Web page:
In the ICS Classroom … a Guest Post by Tom Cox (Part 2)

Read Part 1 here.


Along with the tried-and-true strategies of vaccines, masks, disinfectants, border closings, limiting gatherings, quarantines, and thoughts-and-prayers, we have the following added dimensions that reduce the effectiveness of each strategy.    All of these occurred in the last two days:

  • Politicians travelling when telling citizen to avoid non-essential travel.
  • Pharmacist deliberately destroys 500 vials of the vaccine.
  • Citizens deliberately sneaking past border closures to get in or out.
  • Businesses and churches refusing to follow group size restrictions.
  • Students and tourists holding parties while ignoring group size restrictions.
  • Nurses and doctors refusing to take the vaccine because they do not feel it is safe.
  • People paying to get ahead of others in order to get the vaccine.
  • Making elderly patients line up outside for up to nine hours to get the vaccine
  • Keeping New Years celebrations (and Christmas activities the week before) open because people will ignore any restrictions anyways.   
  • Keeping big-box stores open but closing most small local businesses.   
  • Businesses refusing to enforce mask or group-size guidelines.
  • People deliberately breaking quarantine, including ones who know they are infectious. 
  • Police refusing to enforce health restrictions and health officials who have no training. 
  • Security guards at quarantine facilities that have no authority or training to stop anyone leaving.
  • The virus is mutating and measures such as vaccines may be ineffective or less effective.
  • We still don’t know how it is transmitted and how far we should stay apart.   
  • We don’t understand “high risk” doesn’t explain high risk of catching it, high risk of spreading it, or high risk of dying from it and each of them is a different issue requiring different strategies.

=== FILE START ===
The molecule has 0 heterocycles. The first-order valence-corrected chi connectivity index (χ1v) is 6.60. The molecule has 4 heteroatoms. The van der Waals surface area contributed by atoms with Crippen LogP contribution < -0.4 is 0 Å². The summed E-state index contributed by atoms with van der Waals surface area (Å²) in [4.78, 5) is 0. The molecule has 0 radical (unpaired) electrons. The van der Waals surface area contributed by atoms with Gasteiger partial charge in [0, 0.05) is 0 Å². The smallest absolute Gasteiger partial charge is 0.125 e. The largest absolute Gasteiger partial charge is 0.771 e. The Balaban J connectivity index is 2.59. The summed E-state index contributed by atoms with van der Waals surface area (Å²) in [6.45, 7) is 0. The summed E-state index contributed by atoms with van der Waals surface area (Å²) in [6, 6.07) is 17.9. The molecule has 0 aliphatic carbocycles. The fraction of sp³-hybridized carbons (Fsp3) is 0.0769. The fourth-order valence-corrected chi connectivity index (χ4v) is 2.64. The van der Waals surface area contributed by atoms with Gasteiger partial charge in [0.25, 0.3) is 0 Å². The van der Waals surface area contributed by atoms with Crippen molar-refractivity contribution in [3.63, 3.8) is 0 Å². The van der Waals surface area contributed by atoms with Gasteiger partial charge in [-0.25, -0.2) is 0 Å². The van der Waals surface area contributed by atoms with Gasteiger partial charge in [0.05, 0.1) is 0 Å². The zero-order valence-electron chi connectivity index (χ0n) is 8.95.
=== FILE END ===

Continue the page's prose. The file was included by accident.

The key understanding is that strategies are great when they are 100% effective.   The Covid-19 response shows that selecting the best strategy is impossible when you don’t know the exact danger, the amount of spread, no mitigation is 100% and some may be as little as 5% effective (wiping surfaces), people ignore recommendations, enforcement is not possible, leaders aren’t leading and the virus is changing before we even understand what strategy worked best on the old version.

We have literally had 12 months of discussion on a world-wide basis by every elected politician and health expert of what strategy or strategies work best.    From herd immunity to “it will simply disappear”, the overwhelmed hospitals, exhausted health staff, and nursing home death rates demonstrate that selecting the most effective strategy is not as simple as it seems.   There are trade-offs (economy versus health), unknowns, changes, and people deliberately trying to reduce the effectiveness of the best of a variety of strategies of varying degrees of effectiveness.

Which strategy(s) would you recommend knowing that people will deliberately ignore your recommendation?  Now … let’s have that ICS Planning P Strategy Meeting!   

Author: Alison Poste

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